What about Mad Bob?

I’ve been seriously tempted to dis-connect, or whatever the term is, from Mad Bob on LinkedIn.

The only thing holding me back is that he might be notified by an uncaring algorythm, track me down and drink my blood.

So for now at least, I just ignore his posts and read stuff by people I’ve decided I like.

Sorry Bob.

Jonathan Wilcock (that’s me) is a freelance Copywriter, Art Director and Creative Director.
You can drop me line here, or email jonathan@sowhatif.co.uk

Jonathan Wilcock – freelance copywriting services

Why would anyone in their right mind pay for freelance copywriting services?

Last year I tried to fix a broken lock.

Someone (name withheld) managed to get a key wedged into the lock of our basement door. Then someone (name also withheld) managed to snap said key in half, leaving the business end jammed in the key hole.

How difficult can it possibly be to get half a key out of a lock?

Hammer. Screwdriver. Pliers. Powerdrill. Swearing. 2 hours. Oh, we had fun.

Then someone said, “Google it”.

Ah yes, YouTube, they always have the answers to life’s little DIY challenges.

Another hour later, instead of a door that wouldn’t open, we had a door that wouldn’t lock.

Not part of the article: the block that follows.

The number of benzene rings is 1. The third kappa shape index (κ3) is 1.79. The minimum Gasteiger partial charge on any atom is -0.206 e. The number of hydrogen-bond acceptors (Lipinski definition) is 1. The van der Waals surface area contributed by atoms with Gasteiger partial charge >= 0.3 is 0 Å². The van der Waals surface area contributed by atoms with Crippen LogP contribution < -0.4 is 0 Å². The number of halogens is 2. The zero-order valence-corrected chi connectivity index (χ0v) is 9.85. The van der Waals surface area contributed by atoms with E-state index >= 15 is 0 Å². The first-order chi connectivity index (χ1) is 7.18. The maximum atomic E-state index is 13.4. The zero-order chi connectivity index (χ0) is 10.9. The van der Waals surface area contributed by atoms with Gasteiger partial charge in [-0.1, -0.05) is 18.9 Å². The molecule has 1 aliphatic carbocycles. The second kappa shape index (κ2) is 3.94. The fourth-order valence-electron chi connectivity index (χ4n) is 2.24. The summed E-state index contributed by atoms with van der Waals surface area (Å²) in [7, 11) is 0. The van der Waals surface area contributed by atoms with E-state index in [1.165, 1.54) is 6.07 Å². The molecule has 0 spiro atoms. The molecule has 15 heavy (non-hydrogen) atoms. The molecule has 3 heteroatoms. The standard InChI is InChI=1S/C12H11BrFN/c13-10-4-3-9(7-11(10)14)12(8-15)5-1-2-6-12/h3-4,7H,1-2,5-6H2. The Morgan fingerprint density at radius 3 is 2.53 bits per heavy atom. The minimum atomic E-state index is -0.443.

I removed the handles so at least no one could break in easily, then called a locksmith.

He showed up next day and it took him 20 minutes to fix. The right tools and expert knowledge are a deadly combination.

Unfortunately, the damage I’d done with my botched attempt meant the job cost more than it should have, but lesson learned.

You can see where I’m going with this can’t you.

If you know how to write, do you still need to buy in freelance copywriting services?

Most of the stuff you read online is probably not written by a copywriter. Most of the stuff you read, remember and react to is.

Non-professional writing fills gaps. Professional copywriting gets results.

The majority of my clients are educated, bright individuals who can write well. Spelling and grammar really aren’t an issue to them. When it comes to writing business plans, strategy documents, client emails and internal memos, no one’s better qualified for the job.

Copywriting and writing however, are quite different animals.

Thankfully, most of my clients understand this. Some, like me as an amateur locksmith, had to learn the hard way.

What will freelance copywriting services do for you and your business?

1) Give a new perspective